On the strength of my comedy radio show, The Wonderful Thing, on Bay FM and my comedic monologues in '05 and '06 for the writing competition Once Upon A Deadline (you can view the actual performances here), I was invited to perform an original comedy piece in NYC at the New City Theatre as part of The Globesity Festival. As luck would have it a close friend of mine in LA was going away on a film shoot and invited me to house mind in Santa Monica for the subsequent six months. The plan was to hook up through some existing contacts and try and get a TV writing gig. I'd completed my UCLA screenwriting courses a few years previous and had written six features by then, so I was confident and ready to attempt living and working there. As fate would have I landed during the infamous (and extended) writer's strike. No work for anybody.
Cut to arriving back in Australia, still amped and hungry to write / make things happen. I approached the legendary comedian Austentayshus with some film ideas and we did some brainstorming together. Nothing on film came from it but a friendship evolved and Austentayshus invited me to go on a stand-up tour with him and see if I liked it. I was part of a duo - two dumb, Ocker doormen - called The Boing Boyz. I had done stand up solo before on numerous occasions - but never billed and paying gigs.
Let's just say it was a learning experience. What I learnt was stand up is fucking hard. As much as I love comedy and enjoy performance, the pressure and expectation from pub and club crowds tests the mettle of the most devoted. I surrendered. Lesson learnt - stand up was not for me.
Back to painting. I was sleeping on the floor (on a futon) of my parent's walk-in-wardrobe at the time. Almost fifty, yes. I had made it! They were kind and gracious enough to put up with my presence for a number of years as I re-established myself. But was I ever established in the first place? Hmmm... Regardless, I boldly decided to have an exhibition of small works (done in the wardrobic space) of a couple less than fifty paintings called '48 Reasons To Love'. The show went pretty well and encouraged more painting.
Around that time I met a kiwi girl who also liked art and we made a studio in her Bondi garage. I went to the studio everyday and produced a large volume of works. And they were larger. From there I had two more shows of my paintings. Cut to the dramatic break up. Worst part: no more studio. Hundreds of orphan paintings stored in a-friend-of-a-friend's garage, then when she moved half in another benevolent friend's garage and the rest in the spare room of a divorced guy I knew from poker.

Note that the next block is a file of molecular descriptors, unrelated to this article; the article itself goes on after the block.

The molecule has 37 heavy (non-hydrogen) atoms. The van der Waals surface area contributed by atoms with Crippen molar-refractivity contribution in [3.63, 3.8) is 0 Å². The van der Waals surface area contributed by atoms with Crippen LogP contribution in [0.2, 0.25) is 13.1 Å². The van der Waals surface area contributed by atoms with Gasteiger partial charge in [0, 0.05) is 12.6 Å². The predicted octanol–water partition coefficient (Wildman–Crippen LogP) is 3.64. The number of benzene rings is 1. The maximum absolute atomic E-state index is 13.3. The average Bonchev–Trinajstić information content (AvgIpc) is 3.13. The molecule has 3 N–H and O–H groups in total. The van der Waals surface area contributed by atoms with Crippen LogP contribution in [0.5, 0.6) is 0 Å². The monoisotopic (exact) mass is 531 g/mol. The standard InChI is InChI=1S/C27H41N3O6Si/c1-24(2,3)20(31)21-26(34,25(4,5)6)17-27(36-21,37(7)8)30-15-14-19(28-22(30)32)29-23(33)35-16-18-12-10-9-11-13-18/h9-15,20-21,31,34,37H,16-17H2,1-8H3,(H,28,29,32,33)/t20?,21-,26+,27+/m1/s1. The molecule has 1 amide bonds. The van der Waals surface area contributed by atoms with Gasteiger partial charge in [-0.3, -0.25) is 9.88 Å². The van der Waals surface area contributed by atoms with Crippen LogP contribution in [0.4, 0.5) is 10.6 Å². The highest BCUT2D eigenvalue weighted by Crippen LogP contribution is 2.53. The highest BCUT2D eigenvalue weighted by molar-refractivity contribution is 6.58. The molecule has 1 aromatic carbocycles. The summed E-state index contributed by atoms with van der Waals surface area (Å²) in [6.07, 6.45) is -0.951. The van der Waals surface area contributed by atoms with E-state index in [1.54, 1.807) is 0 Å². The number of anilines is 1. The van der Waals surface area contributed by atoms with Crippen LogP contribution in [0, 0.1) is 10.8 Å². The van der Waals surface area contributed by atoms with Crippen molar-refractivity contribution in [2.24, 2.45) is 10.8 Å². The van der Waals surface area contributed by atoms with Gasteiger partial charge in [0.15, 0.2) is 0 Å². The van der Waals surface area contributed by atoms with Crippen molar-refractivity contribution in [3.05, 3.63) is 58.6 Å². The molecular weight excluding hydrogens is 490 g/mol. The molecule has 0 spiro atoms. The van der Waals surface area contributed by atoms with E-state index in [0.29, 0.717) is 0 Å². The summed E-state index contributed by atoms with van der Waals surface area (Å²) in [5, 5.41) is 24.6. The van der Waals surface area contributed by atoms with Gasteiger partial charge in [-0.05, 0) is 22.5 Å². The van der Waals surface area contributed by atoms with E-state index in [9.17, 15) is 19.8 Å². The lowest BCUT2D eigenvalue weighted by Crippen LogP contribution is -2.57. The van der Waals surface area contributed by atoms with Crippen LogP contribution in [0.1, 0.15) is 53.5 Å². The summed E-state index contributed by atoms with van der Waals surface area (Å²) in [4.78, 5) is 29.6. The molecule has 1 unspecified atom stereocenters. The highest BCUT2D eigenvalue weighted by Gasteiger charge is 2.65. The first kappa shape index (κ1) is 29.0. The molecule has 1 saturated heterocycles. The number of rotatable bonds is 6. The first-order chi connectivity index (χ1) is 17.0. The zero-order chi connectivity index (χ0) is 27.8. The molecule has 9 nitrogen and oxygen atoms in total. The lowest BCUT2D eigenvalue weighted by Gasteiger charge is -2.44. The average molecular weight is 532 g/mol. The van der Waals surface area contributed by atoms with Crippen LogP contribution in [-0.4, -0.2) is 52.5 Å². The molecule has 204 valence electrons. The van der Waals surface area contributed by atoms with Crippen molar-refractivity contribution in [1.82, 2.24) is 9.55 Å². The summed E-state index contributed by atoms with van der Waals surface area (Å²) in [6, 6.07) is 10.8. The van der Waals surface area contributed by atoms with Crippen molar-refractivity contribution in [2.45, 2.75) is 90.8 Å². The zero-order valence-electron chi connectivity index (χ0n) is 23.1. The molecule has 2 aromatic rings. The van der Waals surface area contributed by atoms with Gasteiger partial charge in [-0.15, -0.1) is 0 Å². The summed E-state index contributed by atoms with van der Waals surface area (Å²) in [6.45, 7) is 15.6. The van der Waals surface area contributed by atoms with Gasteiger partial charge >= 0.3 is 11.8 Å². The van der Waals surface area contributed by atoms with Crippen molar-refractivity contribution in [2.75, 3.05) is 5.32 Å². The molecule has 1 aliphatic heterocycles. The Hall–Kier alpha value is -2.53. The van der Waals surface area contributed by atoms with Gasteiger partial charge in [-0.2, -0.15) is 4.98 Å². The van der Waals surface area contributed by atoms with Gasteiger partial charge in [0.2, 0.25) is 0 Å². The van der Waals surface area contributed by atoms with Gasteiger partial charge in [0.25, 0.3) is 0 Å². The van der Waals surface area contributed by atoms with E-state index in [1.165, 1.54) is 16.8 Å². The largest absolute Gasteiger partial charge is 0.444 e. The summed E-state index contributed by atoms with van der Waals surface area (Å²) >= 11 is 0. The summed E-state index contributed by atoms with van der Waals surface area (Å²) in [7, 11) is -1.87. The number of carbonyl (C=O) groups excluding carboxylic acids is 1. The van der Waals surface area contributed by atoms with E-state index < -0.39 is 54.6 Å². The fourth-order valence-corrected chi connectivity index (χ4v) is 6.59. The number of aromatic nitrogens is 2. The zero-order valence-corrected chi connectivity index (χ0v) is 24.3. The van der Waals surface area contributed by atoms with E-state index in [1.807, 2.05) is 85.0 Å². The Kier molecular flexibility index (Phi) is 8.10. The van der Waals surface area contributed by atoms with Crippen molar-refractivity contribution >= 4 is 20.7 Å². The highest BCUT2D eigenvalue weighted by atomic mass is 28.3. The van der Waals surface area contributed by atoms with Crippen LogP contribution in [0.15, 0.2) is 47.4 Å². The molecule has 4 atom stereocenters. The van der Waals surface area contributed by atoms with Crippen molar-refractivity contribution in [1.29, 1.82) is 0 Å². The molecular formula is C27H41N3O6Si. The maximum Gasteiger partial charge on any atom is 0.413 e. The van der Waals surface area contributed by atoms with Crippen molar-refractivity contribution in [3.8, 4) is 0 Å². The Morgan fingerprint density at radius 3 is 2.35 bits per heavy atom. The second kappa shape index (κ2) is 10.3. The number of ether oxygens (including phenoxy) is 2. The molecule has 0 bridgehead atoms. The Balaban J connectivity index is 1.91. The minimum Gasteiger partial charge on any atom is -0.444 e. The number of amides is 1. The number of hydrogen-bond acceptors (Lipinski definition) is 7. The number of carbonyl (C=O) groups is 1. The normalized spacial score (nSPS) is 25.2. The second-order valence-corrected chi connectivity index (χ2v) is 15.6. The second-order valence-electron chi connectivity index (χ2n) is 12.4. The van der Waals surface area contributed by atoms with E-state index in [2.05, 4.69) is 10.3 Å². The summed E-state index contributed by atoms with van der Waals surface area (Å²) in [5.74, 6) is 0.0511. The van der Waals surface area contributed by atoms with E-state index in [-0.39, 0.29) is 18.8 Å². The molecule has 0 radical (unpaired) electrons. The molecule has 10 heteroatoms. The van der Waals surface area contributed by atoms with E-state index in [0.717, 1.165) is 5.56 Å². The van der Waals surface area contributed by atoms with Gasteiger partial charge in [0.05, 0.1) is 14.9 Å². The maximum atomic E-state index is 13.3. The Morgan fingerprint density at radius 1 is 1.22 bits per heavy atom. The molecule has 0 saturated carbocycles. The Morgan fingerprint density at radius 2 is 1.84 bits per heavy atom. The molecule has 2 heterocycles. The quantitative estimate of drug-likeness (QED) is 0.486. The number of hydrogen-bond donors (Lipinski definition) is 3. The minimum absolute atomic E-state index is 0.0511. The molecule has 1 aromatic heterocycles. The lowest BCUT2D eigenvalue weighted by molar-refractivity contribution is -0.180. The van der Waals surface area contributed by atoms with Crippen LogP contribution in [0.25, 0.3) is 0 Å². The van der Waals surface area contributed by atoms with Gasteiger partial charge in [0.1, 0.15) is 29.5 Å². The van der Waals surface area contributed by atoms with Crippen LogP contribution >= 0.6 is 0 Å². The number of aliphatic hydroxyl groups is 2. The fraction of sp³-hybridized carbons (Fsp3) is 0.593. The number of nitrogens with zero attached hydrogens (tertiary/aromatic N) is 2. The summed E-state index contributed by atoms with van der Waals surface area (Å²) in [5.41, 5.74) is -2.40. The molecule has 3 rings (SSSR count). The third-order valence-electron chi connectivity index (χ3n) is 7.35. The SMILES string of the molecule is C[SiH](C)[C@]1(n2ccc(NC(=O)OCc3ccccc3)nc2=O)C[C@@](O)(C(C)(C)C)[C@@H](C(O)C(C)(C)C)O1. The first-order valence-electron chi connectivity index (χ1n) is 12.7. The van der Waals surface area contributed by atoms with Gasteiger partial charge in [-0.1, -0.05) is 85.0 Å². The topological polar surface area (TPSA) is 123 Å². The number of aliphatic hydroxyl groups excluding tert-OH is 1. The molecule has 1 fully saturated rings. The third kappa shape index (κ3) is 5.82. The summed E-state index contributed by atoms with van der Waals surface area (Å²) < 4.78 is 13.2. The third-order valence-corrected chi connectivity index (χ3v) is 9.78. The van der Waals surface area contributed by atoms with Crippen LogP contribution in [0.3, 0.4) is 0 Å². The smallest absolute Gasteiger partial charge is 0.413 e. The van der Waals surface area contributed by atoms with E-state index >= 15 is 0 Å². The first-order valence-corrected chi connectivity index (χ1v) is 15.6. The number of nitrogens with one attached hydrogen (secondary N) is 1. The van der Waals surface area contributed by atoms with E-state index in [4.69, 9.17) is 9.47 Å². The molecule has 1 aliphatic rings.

With nowhere to go to physically paint anymore I was excited and uplifted to discover a symbiotic and rewarding relationship with digital creation. The newly released Samsung Galaxy Note had a large screen, great colours and a nifty S-Pen that allowed me to create a new studio - one that I could carry in my pocket. I created new works everyday in cafes, at the library and in my car, parked at the beach during the day or outside a club at night, waiting for the next poker game to commence.
For the next two and a half years, I made new pictures. I was able to find a way to print the best ones as limited edition art prints and had three successful exhibitions of the works.
After doing 5,000 of these images, the newest generation of the Note, the Note4 was released. I got it on the release day. It was wonderful to have jumped from one to four. The quality and speed improvements were huge. I was excited. But doing more of the same didn't feel right. It felt like the end of that era. I had graduated. Somehow I decided to work only in black and white. And to include text. And to make them observational, commentary, funny. You know, like comics. Yeah, they were comics. And, with a bit of focus and devotion and trial and error... they came pouring out.
So, I've done 2,000 of them now. We're in the present. I have decided to collect them and put them in a book. A paperback of 200 or so pages. Actually, three of them. A trilogy. So I have gone back through all the work and selected the top 600. The ones that will be published. I'm going to start with the first book, first. Makes sense. There are considerable processes involved - using Photoshop (which I have skills with) and InDesign for the formatting (which I will have to learn). But, I have my mission. I plan to have the first, self-published, run out by year's end. And, the other two in reasonably quick succession.
Comics are fun because they make people smile and laugh and feel good about life. And that's something I have always enjoyed. So, it's a good place to be in.